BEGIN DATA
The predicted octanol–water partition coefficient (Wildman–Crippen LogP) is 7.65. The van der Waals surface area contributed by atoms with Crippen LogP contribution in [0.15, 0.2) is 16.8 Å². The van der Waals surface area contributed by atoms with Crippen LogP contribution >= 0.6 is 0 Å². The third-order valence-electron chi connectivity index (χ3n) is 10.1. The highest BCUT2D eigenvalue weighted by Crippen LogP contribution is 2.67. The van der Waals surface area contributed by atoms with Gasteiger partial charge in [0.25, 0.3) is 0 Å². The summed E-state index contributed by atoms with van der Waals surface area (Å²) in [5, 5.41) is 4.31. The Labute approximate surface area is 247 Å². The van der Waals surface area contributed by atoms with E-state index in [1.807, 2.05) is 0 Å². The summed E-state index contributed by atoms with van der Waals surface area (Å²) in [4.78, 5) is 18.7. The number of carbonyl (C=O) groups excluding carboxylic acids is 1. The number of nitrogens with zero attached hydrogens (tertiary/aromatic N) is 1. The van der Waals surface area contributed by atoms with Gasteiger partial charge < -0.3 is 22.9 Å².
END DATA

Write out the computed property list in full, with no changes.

The predicted octanol–water partition coefficient (Wildman–Crippen LogP) is 7.65. The van der Waals surface area contributed by atoms with Crippen LogP contribution in [0.15, 0.2) is 16.8 Å². The van der Waals surface area contributed by atoms with Crippen LogP contribution >= 0.6 is 0 Å². The third-order valence-electron chi connectivity index (χ3n) is 10.1. The highest BCUT2D eigenvalue weighted by Crippen LogP contribution is 2.67. The van der Waals surface area contributed by atoms with Gasteiger partial charge in [0.25, 0.3) is 0 Å². The summed E-state index contributed by atoms with van der Waals surface area (Å²) in [5, 5.41) is 4.31. The Labute approximate surface area is 247 Å². The van der Waals surface area contributed by atoms with E-state index in [1.807, 2.05) is 0 Å². The summed E-state index contributed by atoms with van der Waals surface area (Å²) in [4.78, 5) is 18.7. The number of carbonyl (C=O) groups excluding carboxylic acids is 1. The number of nitrogens with zero attached hydrogens (tertiary/aromatic N) is 1. The van der Waals surface area contributed by atoms with Gasteiger partial charge < -0.3 is 22.9 Å².